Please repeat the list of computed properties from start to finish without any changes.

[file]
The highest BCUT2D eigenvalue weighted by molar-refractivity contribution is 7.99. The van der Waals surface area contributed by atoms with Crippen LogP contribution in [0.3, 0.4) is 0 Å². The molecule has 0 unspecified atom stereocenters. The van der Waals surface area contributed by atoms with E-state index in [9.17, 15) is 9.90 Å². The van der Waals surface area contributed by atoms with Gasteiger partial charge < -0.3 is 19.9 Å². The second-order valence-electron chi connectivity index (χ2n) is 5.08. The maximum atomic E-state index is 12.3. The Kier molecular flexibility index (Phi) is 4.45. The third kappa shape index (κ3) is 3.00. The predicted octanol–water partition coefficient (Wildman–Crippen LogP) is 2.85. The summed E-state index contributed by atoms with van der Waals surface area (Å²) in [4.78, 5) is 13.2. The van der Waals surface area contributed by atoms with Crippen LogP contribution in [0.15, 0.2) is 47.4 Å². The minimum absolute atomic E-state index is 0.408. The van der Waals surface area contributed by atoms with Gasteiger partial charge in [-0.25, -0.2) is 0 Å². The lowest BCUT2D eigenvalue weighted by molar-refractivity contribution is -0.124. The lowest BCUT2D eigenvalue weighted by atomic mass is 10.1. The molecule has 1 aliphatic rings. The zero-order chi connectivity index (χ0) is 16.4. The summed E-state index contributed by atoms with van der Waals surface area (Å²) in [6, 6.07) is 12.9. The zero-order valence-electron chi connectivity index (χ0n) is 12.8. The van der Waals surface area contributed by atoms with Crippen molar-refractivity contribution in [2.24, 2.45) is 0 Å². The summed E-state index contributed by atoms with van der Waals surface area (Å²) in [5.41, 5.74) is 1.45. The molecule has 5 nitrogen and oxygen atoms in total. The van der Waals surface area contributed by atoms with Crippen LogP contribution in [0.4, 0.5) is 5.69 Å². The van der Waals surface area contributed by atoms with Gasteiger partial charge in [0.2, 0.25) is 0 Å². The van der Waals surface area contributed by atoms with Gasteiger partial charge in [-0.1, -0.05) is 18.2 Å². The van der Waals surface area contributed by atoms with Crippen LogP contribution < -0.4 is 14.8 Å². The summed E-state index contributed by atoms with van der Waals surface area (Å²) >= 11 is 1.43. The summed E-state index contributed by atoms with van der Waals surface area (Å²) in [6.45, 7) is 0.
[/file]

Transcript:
The highest BCUT2D eigenvalue weighted by molar-refractivity contribution is 7.99. The van der Waals surface area contributed by atoms with Crippen LogP contribution in [0.3, 0.4) is 0 Å². The molecule has 0 unspecified atom stereocenters. The van der Waals surface area contributed by atoms with E-state index in [9.17, 15) is 9.90 Å². The van der Waals surface area contributed by atoms with Gasteiger partial charge < -0.3 is 19.9 Å². The second-order valence-electron chi connectivity index (χ2n) is 5.08. The maximum atomic E-state index is 12.3. The Kier molecular flexibility index (Phi) is 4.45. The third kappa shape index (κ3) is 3.00. The predicted octanol–water partition coefficient (Wildman–Crippen LogP) is 2.85. The summed E-state index contributed by atoms with van der Waals surface area (Å²) in [4.78, 5) is 13.2. The van der Waals surface area contributed by atoms with Crippen LogP contribution in [0.15, 0.2) is 47.4 Å². The minimum absolute atomic E-state index is 0.408. The van der Waals surface area contributed by atoms with Gasteiger partial charge in [-0.25, -0.2) is 0 Å². The lowest BCUT2D eigenvalue weighted by molar-refractivity contribution is -0.124. The lowest BCUT2D eigenvalue weighted by atomic mass is 10.1. The molecule has 1 aliphatic rings. The zero-order chi connectivity index (χ0) is 16.4. The summed E-state index contributed by atoms with van der Waals surface area (Å²) in [6, 6.07) is 12.9. The zero-order valence-electron chi connectivity index (χ0n) is 12.8. The van der Waals surface area contributed by atoms with Crippen molar-refractivity contribution in [2.24, 2.45) is 0 Å². The summed E-state index contributed by atoms with van der Waals surface area (Å²) in [5.41, 5.74) is 1.45. The molecule has 5 nitrogen and oxygen atoms in total. The van der Waals surface area contributed by atoms with Crippen LogP contribution in [0.4, 0.5) is 5.69 Å². The van der Waals surface area contributed by atoms with Gasteiger partial charge in [0.2, 0.25) is 0 Å². The van der Waals surface area contributed by atoms with Gasteiger partial charge in [-0.1, -0.05) is 18.2 Å². The van der Waals surface area contributed by atoms with Crippen LogP contribution < -0.4 is 14.8 Å². The summed E-state index contributed by atoms with van der Waals surface area (Å²) >= 11 is 1.43. The summed E-state index contributed by atoms with van der Waals surface area (Å²) in [6.45, 7) is 0.